Thanks Jamaal: Bidding farewell to the Chiefs’ all-time leading rusher

It may have seemed inevitable, but it finally happened. After a couple of injury-riddled seasons, the Kansas City Chiefs announced Tuesday that they had released the franchise’s all-time leading rusher, Jamaal Charles.

During his nine years in Kansas City, Charles posted nearly 10,000 all-purpose yards and found the endzone 64 times. Kansas City will certainly remember Charles as one of the best players in franchise history.

This is not a shock, but it’s still really sad. It’s like having a really old dog. You know he won’t live forever, but you don’t really ever expect him to die. For me, finding out Charles had been cut was like finding out Santa Clause wasn’t real. But alas, the NFL is a business and Charles’ departure is the reality.

Regardless, all Chiefs fans will look back and have fond memories of Charles. Just like they still wear the 58 at Arrowhead, I’m guessing we’ll still be seeing those 25’s for years to come. I don’t really care what anyone else thinks, Charles was the best runningback I’ve ever watched play. It’s hard to describe his style of play. He was unlike most other players. He had the Olympic speed that allowed him to bounce outside and run past the other 21 players in the blink of an eye. But at the same time he was a bruiser. He didn’t even weigh 200 pounds, but I’ve watched him repeatedly run the ball between the tackles, throwing defenders off of him and putting guys twice his size on their back. And through the air, his hands were as trustworthy as any back I’ve ever seen. Throw it to him out of the backfield or line him up out wide. Didn’t matter. He was going to beat his defender and make someone look foolish. Charles could’ve been a punter and still would have found a way to make a play. He simply had a nose for the endzone and a killer instinct. Simply put, Charles was electric.

Those who have been loyal to the Chiefs even in the darkest of seasons will remember Charles as a beacon of hope, especially in the years when the Chiefs coaching staff was incompetent and the roster was untalented. The fact that Charles was on the field meant that we had a chance. I’ve got to say, Charles made watching 2-win seasons a little less frustrating.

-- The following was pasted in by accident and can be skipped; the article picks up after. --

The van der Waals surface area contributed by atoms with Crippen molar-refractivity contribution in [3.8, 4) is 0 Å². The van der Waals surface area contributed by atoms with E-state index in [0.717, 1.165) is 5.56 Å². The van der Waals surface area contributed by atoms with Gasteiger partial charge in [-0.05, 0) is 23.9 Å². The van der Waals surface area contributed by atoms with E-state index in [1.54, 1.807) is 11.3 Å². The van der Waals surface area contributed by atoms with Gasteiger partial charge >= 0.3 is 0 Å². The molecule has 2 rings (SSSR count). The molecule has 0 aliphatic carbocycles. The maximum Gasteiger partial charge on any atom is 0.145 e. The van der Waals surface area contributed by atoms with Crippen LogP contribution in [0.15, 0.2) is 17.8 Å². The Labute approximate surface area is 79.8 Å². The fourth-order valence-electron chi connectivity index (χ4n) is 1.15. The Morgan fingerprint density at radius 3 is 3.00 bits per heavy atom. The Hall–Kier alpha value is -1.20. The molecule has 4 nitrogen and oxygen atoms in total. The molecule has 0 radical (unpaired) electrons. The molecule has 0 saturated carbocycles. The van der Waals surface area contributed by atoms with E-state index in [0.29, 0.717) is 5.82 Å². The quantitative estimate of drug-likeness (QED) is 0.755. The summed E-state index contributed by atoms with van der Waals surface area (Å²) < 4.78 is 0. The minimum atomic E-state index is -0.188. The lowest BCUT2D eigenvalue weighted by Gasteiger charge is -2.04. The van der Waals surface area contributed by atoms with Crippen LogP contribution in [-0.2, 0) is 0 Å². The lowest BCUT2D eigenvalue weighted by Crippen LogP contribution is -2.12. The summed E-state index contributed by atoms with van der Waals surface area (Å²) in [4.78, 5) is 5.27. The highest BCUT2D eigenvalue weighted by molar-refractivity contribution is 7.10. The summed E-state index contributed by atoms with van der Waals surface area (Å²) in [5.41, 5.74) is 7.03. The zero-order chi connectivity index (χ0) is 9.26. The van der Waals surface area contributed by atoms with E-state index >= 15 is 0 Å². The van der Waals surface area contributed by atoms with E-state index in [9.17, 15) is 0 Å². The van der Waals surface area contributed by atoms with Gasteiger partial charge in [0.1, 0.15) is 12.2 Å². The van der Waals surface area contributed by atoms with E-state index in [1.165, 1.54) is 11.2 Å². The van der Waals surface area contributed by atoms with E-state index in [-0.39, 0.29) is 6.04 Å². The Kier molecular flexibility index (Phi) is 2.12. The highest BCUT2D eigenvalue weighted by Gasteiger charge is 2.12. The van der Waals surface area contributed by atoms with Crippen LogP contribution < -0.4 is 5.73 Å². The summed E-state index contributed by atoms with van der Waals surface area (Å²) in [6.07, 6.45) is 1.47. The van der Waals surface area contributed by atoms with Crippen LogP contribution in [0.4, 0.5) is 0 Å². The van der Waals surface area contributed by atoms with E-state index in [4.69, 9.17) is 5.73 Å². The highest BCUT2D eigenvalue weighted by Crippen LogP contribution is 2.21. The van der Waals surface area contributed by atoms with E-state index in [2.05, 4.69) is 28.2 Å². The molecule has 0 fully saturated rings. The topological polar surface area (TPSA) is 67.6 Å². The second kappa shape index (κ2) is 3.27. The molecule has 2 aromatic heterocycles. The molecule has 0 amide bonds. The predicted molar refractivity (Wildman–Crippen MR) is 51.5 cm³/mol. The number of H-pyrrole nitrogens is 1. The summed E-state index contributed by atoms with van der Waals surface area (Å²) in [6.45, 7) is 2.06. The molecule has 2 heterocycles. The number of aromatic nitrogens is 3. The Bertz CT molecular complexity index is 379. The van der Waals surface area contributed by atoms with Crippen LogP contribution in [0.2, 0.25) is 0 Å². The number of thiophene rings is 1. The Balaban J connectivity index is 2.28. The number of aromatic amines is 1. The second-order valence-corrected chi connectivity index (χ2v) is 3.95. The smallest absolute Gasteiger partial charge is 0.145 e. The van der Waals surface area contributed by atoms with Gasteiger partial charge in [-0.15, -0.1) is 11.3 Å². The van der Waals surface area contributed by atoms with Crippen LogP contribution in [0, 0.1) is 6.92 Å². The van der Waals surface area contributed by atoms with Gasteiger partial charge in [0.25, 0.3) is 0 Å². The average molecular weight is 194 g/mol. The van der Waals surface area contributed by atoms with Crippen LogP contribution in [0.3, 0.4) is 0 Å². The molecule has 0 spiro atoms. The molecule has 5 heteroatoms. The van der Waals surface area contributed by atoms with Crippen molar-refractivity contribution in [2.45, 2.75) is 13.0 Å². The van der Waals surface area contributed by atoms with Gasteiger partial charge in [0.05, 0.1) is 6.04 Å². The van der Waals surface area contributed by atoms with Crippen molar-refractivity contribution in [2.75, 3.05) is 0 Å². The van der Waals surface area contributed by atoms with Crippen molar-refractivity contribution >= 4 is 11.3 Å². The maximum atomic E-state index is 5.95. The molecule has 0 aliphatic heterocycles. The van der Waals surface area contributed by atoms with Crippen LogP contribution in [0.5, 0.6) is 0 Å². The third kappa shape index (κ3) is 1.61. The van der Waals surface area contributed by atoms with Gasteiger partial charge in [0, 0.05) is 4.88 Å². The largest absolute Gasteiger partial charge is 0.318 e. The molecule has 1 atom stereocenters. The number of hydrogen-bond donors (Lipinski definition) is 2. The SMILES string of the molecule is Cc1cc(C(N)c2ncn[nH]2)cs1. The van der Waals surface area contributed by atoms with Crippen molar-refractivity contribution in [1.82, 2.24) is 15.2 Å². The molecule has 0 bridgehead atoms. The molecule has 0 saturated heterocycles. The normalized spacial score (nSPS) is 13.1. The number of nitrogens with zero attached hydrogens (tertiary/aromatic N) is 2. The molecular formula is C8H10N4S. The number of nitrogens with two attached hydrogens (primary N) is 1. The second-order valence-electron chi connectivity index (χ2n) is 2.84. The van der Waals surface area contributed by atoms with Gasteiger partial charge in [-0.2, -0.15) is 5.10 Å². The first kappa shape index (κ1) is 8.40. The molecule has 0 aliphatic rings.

Now that Kansas City is looking like a Super Bowl contender, it seems wrong that Charles couldn’t stick around to win a ring with the team with whom he spent nine years. He carried that team for years and deserves it.

Despite all this, the NFL is a business and releasing Charles was a practical move. With two promising young backs in Spencer Ware and Charcandrick West, it didn’t make a ton of sense to pay Charles the $7 million he was due this season. Personally, I’m not entirely convinced that Spencer Ware is the answer. He was inconsistent last year and oftentimes couldn’t deliver when they needed him to. I was hoping that the Chiefs would find a way to get Charles to take a pay cut, but with little cap space and a new monster deal for Eric Berry, finding money for a 30-year-old runningback wasn’t exactly a priority for general manager John Dorsey and the front office. It’s sad, but it’s the reality of the NFL (Not For Long). Charles will probably find a new team during free agency, as he is a proven player and plenty of teams have a need at the runningback position.

Honestly, Charles always seemed too good to be true. What he did was simply unreal. If I hadn’t seen him in person, I might think he was just a myth. Wherever he ends up next, I wish him the best. I just hope to God it’s not Oakland.

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